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Landslides aren’t the responsibility of the gomen alone

A slope near Pedas-Linggi secured using a kind of fabric cover. Img from Naue Asia.

A slope near Pedas-Linggi secured using a kind of fabric cover. Img from Naue Asia.

When it comes to slopes, the authority is indeed the government, specifically three departments: the Public Works Department (JKR), the Department of Mineral and Geosciences (DMG) and the Centre of Remote Sensing (MACRES). Essentially, when a landslide happens, like when a slope by a roadside collapses or something, the JKR will repair it. But that’s not the only thing they do. They also assess the safety and stability of slopes as well, and determine what to do with unsafe slopes. The DMG and the MACRES, on the other hand, are focused on sniffing out areas with a high risk of landslides and informing the government about it.

Following the NKVE rock slide, the gomen realized that we still suck at handling landslides, so a specialized Slope Engineering Branch (CKC) under the JKR was established. After intensive research, they have come up with a master plan that suggests ways to fix the holes in and streamline our landslide management system, like centralizing the current landslide warning systems and encouraging the government to spend more on landslide prevention measures rather than blowing it all on cleaning landslides up. You can find the master plan and accompanying reports here.

Sometimes, slope protection measures used are not suitable to the situation. Img from StarProperty.

Sometimes, the slope protection measures used are not suitable to the situation. Img from StarProperty.

While they try to be, the government isn’t fully responsible for every single slope in the country. On private property, for example, the responsibility of assessing and maintaining slopes falls on the owner. There’s a whole lot of technicality when it comes to assessing slopes, so we won’t be covering it here. But you can follow this link for a starter course. Maintaining slopes, on the other hand, can be done by your everyday civilian.

There are methods employed to reduce the risk of landslides on slopes. Retaining walls can be built into steep slopes to contain the slopes’ earth. Less steep slopes are covered with either guniting (a sort of cement-sand glue), stone pitching, fabric covers or vegetation, like bamboo orchids (Arundina graminifolia) and that blue flower used to color nasi kerabu (Clitoria ternaeta). Good water flow is also maintained through the building of channel and drains.

Basically, maintenance involves making sure that each of these methods are holding up well. A brochure published by the CKC recommends that slopes be inspected at least once a year, and this involves, among other things, making sure there is grass on slopes, inspecting weep holes and drains for blockages, see if there are cracks or potentially-crack-causing plants on the slopes, checking drains for debris, and looking out for damaged drains and water pipes.

In case you're wondering what weep holes are, an example is those pipes jutting out of the concrete. It allows water to flow out of the slope's soil. Img from CCMalaysia's twitter.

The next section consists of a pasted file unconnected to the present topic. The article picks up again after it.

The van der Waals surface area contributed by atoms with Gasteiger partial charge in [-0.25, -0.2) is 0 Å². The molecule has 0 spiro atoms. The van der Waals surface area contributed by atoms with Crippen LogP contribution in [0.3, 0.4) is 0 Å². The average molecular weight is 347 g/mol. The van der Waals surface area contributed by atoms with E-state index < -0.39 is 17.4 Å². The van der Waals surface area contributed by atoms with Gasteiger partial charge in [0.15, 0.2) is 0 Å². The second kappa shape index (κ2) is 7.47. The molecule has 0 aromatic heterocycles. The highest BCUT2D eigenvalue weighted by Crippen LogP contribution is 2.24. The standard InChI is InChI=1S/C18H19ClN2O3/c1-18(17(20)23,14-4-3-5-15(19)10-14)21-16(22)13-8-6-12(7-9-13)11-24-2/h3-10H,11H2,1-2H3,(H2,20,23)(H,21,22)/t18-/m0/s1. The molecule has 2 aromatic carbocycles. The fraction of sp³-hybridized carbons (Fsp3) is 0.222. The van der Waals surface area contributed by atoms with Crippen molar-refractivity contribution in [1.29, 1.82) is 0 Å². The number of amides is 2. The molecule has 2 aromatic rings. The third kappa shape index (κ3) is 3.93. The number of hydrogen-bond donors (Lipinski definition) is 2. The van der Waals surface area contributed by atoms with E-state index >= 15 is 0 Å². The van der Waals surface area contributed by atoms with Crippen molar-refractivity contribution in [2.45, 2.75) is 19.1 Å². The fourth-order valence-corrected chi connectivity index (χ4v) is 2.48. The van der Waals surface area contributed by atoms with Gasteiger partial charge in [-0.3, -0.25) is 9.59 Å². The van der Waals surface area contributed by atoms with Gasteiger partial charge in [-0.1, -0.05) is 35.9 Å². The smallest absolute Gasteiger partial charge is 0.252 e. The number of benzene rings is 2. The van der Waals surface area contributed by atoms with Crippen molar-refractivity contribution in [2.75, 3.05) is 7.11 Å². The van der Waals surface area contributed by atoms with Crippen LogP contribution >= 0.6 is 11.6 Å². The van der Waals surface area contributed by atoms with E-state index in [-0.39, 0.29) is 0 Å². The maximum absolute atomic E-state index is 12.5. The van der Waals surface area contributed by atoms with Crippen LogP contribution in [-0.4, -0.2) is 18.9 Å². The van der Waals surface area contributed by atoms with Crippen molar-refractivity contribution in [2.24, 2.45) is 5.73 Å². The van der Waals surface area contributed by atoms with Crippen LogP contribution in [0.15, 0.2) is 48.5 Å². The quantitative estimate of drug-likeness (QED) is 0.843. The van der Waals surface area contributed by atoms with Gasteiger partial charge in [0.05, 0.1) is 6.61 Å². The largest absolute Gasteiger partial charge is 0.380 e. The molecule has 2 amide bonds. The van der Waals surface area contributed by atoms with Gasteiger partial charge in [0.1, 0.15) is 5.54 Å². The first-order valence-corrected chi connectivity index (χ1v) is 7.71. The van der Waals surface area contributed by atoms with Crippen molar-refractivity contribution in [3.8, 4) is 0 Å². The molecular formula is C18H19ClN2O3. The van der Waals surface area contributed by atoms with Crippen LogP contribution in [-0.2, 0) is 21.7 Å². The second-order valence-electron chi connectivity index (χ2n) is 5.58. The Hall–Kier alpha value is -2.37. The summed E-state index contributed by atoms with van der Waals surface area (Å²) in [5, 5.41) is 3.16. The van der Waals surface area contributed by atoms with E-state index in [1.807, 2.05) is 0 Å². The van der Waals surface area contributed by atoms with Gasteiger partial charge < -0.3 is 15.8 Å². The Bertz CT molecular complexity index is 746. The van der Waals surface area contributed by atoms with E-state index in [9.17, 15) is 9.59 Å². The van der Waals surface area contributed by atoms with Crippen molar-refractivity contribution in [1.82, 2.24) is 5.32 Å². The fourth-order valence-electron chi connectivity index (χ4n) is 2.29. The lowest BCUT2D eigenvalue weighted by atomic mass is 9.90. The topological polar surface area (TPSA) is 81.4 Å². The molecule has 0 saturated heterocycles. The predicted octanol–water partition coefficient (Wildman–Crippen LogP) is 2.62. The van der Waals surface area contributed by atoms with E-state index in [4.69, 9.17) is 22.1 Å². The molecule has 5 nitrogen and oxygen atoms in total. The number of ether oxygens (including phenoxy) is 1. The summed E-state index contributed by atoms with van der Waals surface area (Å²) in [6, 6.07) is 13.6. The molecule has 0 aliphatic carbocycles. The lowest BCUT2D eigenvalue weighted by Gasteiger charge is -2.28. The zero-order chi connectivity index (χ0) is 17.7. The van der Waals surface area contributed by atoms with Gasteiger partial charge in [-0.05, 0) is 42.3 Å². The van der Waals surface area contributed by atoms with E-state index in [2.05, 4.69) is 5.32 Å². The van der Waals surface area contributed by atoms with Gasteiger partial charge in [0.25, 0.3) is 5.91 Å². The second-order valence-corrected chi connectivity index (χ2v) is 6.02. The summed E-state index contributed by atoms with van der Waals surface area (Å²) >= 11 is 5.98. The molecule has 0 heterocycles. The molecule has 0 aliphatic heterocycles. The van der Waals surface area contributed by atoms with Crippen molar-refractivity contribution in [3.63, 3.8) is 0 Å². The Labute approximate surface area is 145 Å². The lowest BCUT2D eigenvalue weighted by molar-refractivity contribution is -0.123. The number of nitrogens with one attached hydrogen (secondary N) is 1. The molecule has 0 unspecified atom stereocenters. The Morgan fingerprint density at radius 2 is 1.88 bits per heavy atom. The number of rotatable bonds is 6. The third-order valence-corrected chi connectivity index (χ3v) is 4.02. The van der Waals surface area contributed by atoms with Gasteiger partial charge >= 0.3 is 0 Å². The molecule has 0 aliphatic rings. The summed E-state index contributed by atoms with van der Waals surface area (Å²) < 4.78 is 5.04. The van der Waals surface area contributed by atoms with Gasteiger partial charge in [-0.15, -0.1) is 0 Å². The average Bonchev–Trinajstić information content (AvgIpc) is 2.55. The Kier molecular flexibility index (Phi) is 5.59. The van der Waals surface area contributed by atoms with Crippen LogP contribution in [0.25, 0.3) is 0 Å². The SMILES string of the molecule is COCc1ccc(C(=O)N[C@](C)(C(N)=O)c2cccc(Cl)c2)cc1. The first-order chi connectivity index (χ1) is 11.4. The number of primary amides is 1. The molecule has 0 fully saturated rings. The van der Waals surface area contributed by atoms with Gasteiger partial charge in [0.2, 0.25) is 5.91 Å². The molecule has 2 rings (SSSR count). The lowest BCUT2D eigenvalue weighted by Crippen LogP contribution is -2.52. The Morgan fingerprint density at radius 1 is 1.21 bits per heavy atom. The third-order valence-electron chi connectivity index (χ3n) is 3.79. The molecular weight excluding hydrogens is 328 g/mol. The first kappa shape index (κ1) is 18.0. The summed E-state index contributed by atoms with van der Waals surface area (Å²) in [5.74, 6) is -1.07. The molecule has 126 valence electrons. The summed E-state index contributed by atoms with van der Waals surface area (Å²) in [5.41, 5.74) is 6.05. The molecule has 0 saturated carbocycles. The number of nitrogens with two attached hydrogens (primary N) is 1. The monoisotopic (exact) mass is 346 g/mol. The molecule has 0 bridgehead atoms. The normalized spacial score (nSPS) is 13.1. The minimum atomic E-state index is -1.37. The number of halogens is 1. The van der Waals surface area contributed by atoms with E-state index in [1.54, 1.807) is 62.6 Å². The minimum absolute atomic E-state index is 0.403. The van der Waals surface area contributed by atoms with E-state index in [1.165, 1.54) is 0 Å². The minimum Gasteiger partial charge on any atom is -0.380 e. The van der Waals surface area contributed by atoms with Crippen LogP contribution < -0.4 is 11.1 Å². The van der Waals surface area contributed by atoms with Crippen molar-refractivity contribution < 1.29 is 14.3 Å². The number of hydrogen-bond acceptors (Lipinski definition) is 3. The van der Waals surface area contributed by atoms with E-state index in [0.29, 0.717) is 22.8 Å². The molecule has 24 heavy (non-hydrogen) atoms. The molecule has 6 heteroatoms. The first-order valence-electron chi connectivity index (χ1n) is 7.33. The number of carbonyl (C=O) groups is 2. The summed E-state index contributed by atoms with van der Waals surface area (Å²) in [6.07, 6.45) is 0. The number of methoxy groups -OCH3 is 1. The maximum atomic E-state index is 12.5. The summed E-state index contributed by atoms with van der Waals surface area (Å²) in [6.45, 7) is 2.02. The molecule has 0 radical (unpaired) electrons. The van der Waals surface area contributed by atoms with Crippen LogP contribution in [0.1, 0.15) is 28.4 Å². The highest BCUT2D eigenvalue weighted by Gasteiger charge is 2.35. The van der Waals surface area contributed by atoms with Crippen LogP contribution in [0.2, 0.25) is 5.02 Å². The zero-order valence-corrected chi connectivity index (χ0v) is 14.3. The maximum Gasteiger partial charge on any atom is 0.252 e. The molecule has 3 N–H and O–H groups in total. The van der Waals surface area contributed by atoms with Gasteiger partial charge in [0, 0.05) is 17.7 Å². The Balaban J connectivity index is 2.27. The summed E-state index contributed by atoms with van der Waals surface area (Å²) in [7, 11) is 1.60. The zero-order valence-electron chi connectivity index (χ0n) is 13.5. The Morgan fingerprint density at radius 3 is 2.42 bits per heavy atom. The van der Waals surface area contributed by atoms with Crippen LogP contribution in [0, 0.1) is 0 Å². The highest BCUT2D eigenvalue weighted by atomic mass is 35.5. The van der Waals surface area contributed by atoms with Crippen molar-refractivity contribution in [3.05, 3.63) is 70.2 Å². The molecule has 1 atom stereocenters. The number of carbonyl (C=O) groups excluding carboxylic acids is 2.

In case you’re wondering what weep holes are, an example is those pipes jutting out of the concrete. It allows water to flow out of the slope’s soil. Img from CCMalaysia’s twitter.

But what if the drains are already full of debris or the slopes are already bare? Well, the next thing to look out for are signs that show that a slope is failing, or in the process of sliding. If you own a home on top or near a slope, you can notice the signs of slope failure on your house: cracks, obviously, and structures moving from their original positions, like a staircase or pillar that suddenly moves forward a bit or something. You may notice slanting power lines or trees as well. An interesting sign is a door or window jamming for the first time; that would mean that your house just got crooked recently.

Outside, roads may develop cracks that widen with time, and since water plays a big part in landslides, unexplained puddles appearing in new places or gushing out from inappropriate places can be warning signs, too. This can also manifest in bulges at the base of a slope-retaining wall or water just plain oozing out of a slope’s base. When these signs occur, you can report it to the CKC by calling them at 1-300-888-557 or 03-2610 8888.

 

But what do I do if a landslide is already happening?

Landslide at Bukit A landslide in Bukit Setiawangsa back in 2012. Img from StarProperty.

Landslide at Bukit A landslide in Bukit Setiawangsa back in 2012. Img from StarProperty.

If you live in a place with a risk of landslides (basically any area with slopes), knowing the signs can give you a few moments’ head start to escape. As discussed above, heavy, continuous rain often act as triggers for landslides, so being alert when this happens can pay off. When a landslide happens, it is often accompanied by a sound: it could be a faint rumbling that grows louder as the landslide nears, or it could be distinct, unusual sounds that you don’t hear every day, like breaking wood and boulders knocking together.

If you live near a river, pay attention to the water level. A sudden rise in water level accompanied with murkiness or floating debris could signal a landslide on its way. A sudden drop in water level even though it’s still raining or just stopped can mean the same thing. When this happens, there are a few things to do. The first one would be informing the neighbors who could also be affected and help them evacuate, as they may not be aware of what is happening. Get out as soon as possible, and if you can see the approaching wave of earth, try to run across its path rather than away from it, as you may not be able to outrun it.

A handy visual aid. Unedited img from Agu blogosphere.

A handy visual aid. Unedited img from Agu blogosphere.

But what if you’re trapped inside, say, a high-rise apartment or condominium and couldn’t get out in time? A good bet is to try and get to the highest floor, as there is anecdotal evidence that ground floors usually get swept away by a landslide. If you can’t get out or go higher, the CKC suggests that you sit under a sturdy piece of furniture and curl up into a ball to increase your chances of survival.

After the landslide had run its course, it would be wise to stay away from the slide area for a while, as additional slides can still happen. Keep your ears open for strange sounds, as trees and boulders can still fall down the affected area. When it’s safe, check for survivors if you can, and direct rescuers to the area as fast as you can, as generally it was estimated that the window of time to save trapped survivors is only two hours.

Finally, look out for people who may require assistance: infants, elderly people, disabled persons, people with no vehicles, and families with a lot of children. If possible, take them to the nearest relief or operation center. Flooding can happen in the aftermath, and staying away from the water is a good choice, especially if there are damaged power lines nearby as you can get shocked.